Canada's Got Soul?
Why Our R&B Artists Get Left in the Cold
There was a recent flurry of media activity surrounding the release of Jamaica To Toronto, a compilation that exposes the "lost” history of R&B and soul music in Canada. The CD, released on American indie label Light in the Attic, collects recordings by Canadian-based R&B singers in the ’60s and ’70s. Toronto had experienced a wave of Caribbean and West Indian immigration that resulted in a highly charged music scene, and straight-up soul was the order of the day. Current press has marvelled at the fact that these soul artists even existed and how much they influenced the contemporary Canadian sound. The music was fresh and vibrant, but didn’t translate into sustainable success — Canadian soul detoured into a cultural cul-de-sac while Canadian rock became a well-paved road.
The struggles faced by a domestic R&B/soul scene remain an intricate mix of fear, prejudice and conservatism twinned with an inferiority complex when held up against American counterparts. R&B and soul artists in this country are afforded more limited opportunities — in terms of media exposure, touring opportunities, radio play and major label backing — when compared to Canadian rock. Despite a smattering of Canadian success stories both at home (Jacksoul, Ivana Santilli, Massari) and in the U.S. (Tamia, Deborah Cox, Glenn Lewis), the Canadian music industry still seems mystified what to do with them.
The number of active, successful Canadian soul artists can be counted on two hands with fingers to spare — but not for a lack of talent or ambition. Toronto-born vocalist Jully Black is a good example; she was a well-known commodity (at least to the industry) for more than a decade before she finally unveiled her debut album. The fact that it was released after she had a Top 40 radio hit (1998’s "Rally’n”), a Juno nomination and an American major label deal underlines the challenges she’s faced. After signing a deal with now-defunct affiliate MCA Records, which evolved into a joint deal with Universal Canada and U.S., her album was reworked, renamed and re-jigged before finally being released last summer.
Black remains upbeat about the situation, saying "I’m happy because I wasn’t really ready anyway. The people who run the industry only know what they know so you can’t really fault them for not being willing to take the chance.” What those industry-running people don’t know is what to do with an artist like Black — is she R&B, soul or pop? How will she be received in Medicine Hat?
Generally speaking, the industry hasn’t bothered to answer those questions, leaving it to the artists themselves to break ground and build a DIY touring circuit all their own. "I’m the person I am today because of the grind,” Black continues. "I got stronger and better at what I do. I sold 40,000 [records] and no one expected me to sell even five or ten [thousand].”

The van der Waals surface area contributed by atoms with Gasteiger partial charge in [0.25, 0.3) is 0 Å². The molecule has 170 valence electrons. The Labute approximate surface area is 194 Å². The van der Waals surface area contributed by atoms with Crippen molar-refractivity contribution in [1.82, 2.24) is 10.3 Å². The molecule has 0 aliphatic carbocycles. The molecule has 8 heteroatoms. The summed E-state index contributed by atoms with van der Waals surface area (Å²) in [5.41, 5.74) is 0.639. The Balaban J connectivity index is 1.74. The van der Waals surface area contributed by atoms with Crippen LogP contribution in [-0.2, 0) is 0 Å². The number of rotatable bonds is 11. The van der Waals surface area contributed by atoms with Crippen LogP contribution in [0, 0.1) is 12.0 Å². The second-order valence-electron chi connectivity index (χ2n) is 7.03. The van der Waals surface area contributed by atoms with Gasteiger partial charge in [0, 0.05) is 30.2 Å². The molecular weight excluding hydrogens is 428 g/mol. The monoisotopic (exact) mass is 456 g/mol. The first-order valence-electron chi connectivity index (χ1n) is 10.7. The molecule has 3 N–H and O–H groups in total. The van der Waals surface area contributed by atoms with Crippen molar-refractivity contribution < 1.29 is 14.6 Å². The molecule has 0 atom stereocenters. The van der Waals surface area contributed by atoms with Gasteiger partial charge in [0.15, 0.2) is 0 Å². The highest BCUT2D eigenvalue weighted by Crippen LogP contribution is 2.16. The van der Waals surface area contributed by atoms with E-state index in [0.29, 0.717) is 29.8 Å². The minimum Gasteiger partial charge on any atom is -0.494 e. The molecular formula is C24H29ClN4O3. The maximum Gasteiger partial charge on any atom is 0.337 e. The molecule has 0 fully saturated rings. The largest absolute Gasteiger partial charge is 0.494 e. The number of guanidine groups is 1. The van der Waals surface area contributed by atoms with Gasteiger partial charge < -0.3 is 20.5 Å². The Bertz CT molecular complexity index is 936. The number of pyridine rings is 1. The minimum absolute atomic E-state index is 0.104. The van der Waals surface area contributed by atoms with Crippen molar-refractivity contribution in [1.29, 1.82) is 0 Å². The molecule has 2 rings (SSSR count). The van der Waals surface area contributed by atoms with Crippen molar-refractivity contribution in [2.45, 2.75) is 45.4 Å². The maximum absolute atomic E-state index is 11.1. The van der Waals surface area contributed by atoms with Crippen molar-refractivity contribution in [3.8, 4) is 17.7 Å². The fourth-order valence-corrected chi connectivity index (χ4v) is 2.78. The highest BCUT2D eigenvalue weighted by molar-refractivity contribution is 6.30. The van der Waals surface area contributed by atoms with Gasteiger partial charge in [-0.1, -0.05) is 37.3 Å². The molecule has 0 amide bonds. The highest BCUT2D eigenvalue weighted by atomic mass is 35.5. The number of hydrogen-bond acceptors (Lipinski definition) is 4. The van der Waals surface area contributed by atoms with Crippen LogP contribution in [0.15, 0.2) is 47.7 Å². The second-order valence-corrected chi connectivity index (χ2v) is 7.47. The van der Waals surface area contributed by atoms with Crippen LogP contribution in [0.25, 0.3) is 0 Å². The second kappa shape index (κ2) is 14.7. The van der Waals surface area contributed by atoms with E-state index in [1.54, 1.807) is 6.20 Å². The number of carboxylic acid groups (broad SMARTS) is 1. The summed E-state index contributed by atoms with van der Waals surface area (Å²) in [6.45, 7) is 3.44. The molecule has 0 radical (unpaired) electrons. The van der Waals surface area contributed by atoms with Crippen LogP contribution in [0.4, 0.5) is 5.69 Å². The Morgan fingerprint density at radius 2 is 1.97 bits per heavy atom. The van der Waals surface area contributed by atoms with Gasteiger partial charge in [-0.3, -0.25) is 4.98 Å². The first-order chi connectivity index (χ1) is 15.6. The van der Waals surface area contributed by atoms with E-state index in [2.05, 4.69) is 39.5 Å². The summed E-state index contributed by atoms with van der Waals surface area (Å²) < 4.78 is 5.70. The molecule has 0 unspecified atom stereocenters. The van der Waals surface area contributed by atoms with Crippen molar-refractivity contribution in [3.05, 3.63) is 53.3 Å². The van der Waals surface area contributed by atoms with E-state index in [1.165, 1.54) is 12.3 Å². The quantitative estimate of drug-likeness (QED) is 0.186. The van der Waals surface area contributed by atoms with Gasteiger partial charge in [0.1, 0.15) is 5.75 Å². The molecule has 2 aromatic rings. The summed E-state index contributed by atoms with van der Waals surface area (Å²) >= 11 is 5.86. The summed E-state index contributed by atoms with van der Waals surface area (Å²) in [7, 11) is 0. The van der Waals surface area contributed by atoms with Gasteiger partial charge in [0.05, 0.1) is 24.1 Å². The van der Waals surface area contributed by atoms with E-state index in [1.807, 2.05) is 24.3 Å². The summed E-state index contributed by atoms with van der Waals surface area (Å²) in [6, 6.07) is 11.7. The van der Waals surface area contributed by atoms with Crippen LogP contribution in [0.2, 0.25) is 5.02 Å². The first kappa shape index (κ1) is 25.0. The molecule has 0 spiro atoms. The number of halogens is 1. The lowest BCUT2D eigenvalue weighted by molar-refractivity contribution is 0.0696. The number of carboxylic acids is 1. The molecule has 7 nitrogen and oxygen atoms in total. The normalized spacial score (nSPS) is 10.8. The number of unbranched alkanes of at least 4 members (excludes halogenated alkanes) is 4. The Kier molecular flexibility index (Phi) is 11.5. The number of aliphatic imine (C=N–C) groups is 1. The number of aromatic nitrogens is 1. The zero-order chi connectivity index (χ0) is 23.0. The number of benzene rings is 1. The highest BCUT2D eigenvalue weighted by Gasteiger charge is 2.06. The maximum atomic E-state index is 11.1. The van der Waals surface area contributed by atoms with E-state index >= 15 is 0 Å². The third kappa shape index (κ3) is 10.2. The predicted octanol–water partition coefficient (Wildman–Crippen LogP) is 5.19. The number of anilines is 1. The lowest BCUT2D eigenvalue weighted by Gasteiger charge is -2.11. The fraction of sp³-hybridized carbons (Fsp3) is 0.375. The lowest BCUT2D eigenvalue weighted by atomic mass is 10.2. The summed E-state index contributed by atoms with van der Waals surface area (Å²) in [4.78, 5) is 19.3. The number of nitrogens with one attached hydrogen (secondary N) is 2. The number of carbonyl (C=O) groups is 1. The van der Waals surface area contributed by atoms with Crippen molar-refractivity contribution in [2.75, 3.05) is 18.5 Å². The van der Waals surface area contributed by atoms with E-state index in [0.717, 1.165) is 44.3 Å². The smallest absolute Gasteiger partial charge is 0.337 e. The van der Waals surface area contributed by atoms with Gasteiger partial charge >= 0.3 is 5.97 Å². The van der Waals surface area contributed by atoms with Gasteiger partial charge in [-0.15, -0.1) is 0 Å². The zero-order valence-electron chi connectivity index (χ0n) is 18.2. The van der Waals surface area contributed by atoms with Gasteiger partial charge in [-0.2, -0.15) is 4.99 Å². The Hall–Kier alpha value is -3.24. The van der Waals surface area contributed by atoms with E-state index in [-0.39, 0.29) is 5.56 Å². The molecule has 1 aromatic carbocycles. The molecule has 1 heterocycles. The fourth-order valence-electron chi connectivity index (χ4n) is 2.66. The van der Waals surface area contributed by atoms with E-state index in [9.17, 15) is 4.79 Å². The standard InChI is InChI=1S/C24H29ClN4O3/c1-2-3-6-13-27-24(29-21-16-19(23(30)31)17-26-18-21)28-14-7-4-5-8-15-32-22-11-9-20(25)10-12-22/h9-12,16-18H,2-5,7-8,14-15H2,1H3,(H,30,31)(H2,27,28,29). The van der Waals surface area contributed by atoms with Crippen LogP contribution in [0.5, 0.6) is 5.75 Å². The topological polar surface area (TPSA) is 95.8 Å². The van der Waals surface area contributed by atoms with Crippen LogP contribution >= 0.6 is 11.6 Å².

"There aren’t a lot of outlets out there,” says Haydain Neale, front-man for Jacksoul, arguably the most successful R&B/soul outfit in the country. He describes the band’s decade-long career as a "beautiful struggle” that, despite nationwide recognition, moderate record sales and inevitable Juno nominations, remains a challenge each time out. "There’s no circuit,” he continues. "You’ve got to create it yourself. It’s real easy to say that people don’t want to show us love, but you’ve got to demand that respect.”
Ivana Santilli is another Canadian success story; her early ’90s rise came at a time when there was some buzz around soul, R&B and hip-hop hybrids. "There was a genuine excitement at the time. Live music on the road was still a doable concept — whereas now it really is about making your band smaller.” Downsizing your artistic ambitions to keep your overhead low is one solution, but it doesn’t solve the problem of having nowhere to play. "If you’re playing rock, you can play 30 dates across Canada within a two month span,” Santilli says. "As an R&B artist, you’d be done in two weeks.”
Vancouver-based soul artist GreenTARA agrees, "It’s about finding that pocket of people that relate to your music. You have to be able to shave down all your extras and just go.”
ooking again at Jamaica to Toronto, it’s acutely ironic and wholly Canadian that it took an American label to recognise and legitimise the music before Canada took notice. This, more so than any other musical genre, relates to the perception of R&B and soul in this country.
"The Americans are laughing at us because Canada doesn’t have a system,” says Toronto’s Melanie Durrant. The R&B vocalist knows all about the U.S. system. Once signed to the legendary Motown label, Durrant suffered countless delays to her American debut project and was ultimately dropped. She came back and her reworked album was released by Koch Canada. Still, Durrant says the experience was valuable, if only to highlight the differences between the American and Canadian approaches to the music. The American approach is soup-to-nuts — producers, studios, writing staff and labels work in conjunction. "It’s a whole package, Durrant says. "Here someone will play a beat for you and demand five grand. There are only scraps to win.”
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